2013
DOI: 10.2147/opth.s28863
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Current and emerging treatment options for uveal melanoma

Abstract: Uveal melanoma (UM) is the most common primary malignant intraocular tumor in adults, with a 10-year cumulative metastatic rate of 34%. The most common site of metastasis is the liver (95%). Unfortunately, the current treatment of metastatic UM is limited by the lack of effective systemic therapy. Options for the management of the primary intraocular tumor include radical surgery as well as conservative treatments in order to preserve visual acuity. For metastatic disease, several approaches have been describe… Show more

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Cited by 70 publications
(90 citation statements)
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“…[24][25][26] In many types of cancer, epigenetic mechanisms controlling gene expression have become therapeutic targets. Other investigators have explored the use of epigenetic mechanisms of disease control in uveal melanoma through inhibiting histone deacetylation using FDA-approved agents with promising results, and vorinostat, a histone deacetylation inhibitor, is in phase 2 studies.…”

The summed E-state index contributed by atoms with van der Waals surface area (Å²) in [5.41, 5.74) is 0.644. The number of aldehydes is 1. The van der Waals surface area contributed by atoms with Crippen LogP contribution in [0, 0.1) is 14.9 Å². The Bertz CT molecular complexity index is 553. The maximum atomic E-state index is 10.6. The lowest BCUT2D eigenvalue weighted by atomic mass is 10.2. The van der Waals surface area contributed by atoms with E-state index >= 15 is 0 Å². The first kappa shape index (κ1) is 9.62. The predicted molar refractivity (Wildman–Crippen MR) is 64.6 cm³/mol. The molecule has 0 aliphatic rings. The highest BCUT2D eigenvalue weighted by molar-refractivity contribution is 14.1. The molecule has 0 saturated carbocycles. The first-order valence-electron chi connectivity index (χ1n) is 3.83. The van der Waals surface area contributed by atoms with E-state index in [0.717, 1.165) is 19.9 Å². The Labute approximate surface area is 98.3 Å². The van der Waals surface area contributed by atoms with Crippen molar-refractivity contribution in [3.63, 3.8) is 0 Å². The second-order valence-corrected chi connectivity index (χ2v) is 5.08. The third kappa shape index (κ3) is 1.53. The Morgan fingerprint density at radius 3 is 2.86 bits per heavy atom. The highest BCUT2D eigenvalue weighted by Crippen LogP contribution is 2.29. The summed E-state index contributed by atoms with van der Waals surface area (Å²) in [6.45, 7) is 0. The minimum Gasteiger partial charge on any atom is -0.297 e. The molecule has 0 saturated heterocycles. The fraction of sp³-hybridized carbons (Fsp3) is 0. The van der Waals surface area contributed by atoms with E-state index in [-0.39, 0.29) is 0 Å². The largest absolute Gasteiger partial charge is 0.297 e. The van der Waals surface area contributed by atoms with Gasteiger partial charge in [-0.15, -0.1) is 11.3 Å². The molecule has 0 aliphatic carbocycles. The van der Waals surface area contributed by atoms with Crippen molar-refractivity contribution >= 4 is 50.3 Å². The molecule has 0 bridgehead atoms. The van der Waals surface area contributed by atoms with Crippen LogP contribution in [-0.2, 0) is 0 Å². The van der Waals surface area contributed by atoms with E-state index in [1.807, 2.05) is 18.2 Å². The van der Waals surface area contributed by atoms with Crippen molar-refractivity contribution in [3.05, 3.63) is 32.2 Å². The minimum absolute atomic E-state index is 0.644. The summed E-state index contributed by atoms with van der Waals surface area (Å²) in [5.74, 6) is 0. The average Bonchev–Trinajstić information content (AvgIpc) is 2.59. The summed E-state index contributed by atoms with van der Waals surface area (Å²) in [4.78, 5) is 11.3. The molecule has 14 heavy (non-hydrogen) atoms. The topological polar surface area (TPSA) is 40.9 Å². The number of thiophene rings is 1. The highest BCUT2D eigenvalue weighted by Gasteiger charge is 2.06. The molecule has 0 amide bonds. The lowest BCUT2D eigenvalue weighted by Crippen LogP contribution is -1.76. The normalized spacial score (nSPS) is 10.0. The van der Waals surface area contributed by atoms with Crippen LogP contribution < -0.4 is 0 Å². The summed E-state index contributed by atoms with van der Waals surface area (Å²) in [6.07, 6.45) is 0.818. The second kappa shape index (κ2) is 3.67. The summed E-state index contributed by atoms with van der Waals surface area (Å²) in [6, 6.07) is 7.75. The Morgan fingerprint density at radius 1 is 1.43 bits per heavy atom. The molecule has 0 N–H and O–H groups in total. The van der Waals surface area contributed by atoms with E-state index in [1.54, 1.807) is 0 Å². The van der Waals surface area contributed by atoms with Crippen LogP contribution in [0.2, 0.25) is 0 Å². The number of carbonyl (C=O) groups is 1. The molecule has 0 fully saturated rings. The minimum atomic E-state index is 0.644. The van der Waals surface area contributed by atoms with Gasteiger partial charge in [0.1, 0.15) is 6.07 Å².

Section: Discussionmentioning
confidence: 99%
“…[24][25][26] In many types of cancer, epigenetic mechanisms controlling gene expression have become therapeutic targets. Other investigators have explored the use of epigenetic mechanisms of disease control in uveal melanoma through inhibiting histone deacetylation using FDA-approved agents with promising results, and vorinostat, a histone deacetylation inhibitor, is in phase 2 studies.…”
Section: Discussionmentioning
confidence: 99%
“…Advances over the past few decades have given us powerful tools for controlling uveal melanoma locally and preventing enucleation; however, we have yet to develop an effective treatment to reduce the risk of metastatic disease or to effectively treat it when it occurs [1][2][3]. Waiting for growth to occur in small lesions identified as high risk by an ophthalmologist can increase the risk of metastasis even when controlling for tumor size (relative risk of 8 controlling for tumor size) [4,5].…”
Section: Introductionmentioning
confidence: 99%
“…The vast majority of these affect the choroid, the pigmented, highly vascular layer of the eye between the sclera and the retina (1). Uveal melanomas are rare, with a mean age-adjusted incidence of 5.1 per million in the United States per year, but are sight-and life-threatening (2,3). The case-fatality rate for uveal melanoma is approximately 50%, with most deaths due to liver metastases (4).…”
Section: Introductionmentioning
confidence: 99%